Tuesday, March 18, 2008
The following is from John Thornhill, How super-rich can avoid lynching, FT.com, Feb. 22, 2008:
We have, it seems, reached that point in the economic cycle when resentment is rising against the rich.***
That sentiment has marked the US presidential election campaign as fears of recession grip the country.***
While wealth creation and distribution should remain free, Carnegie supported high inheritance taxes. “Of all forms of taxes this seems the wisest,” he wrote. “By taxing estates heavily at death the state marks its condemnation of the selfish millionaire’s unworthy life.”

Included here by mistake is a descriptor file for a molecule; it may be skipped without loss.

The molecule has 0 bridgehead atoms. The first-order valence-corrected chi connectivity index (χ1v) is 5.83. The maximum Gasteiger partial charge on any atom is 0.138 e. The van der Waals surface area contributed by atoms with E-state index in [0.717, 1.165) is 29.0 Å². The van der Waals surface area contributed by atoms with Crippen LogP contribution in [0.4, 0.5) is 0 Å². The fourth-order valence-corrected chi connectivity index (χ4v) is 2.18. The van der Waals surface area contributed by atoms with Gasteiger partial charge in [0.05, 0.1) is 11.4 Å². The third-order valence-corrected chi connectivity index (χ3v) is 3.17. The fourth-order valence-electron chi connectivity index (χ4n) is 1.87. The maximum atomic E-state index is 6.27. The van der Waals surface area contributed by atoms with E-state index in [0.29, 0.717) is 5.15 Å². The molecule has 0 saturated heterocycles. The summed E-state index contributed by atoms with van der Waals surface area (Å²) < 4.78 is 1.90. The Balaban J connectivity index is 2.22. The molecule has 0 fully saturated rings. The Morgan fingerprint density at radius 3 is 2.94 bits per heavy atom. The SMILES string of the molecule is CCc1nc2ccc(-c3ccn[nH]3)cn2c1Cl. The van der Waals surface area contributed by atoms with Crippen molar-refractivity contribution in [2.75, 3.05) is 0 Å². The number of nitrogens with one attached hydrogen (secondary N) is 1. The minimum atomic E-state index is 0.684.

Much has changed since Carnegie’s day. Great fortunes are made in ways that Carnegie would have probably considered unworthy.*** Pro-business politicians now denounce “death taxes”. But Carnegie’s conclusion still provokes thought and should inspire action: “The man who dies rich dies disgraced.”
Special thanks to Joel Dobris (Professor of Law, UC Davis School of Law) for bringing this article to my attention.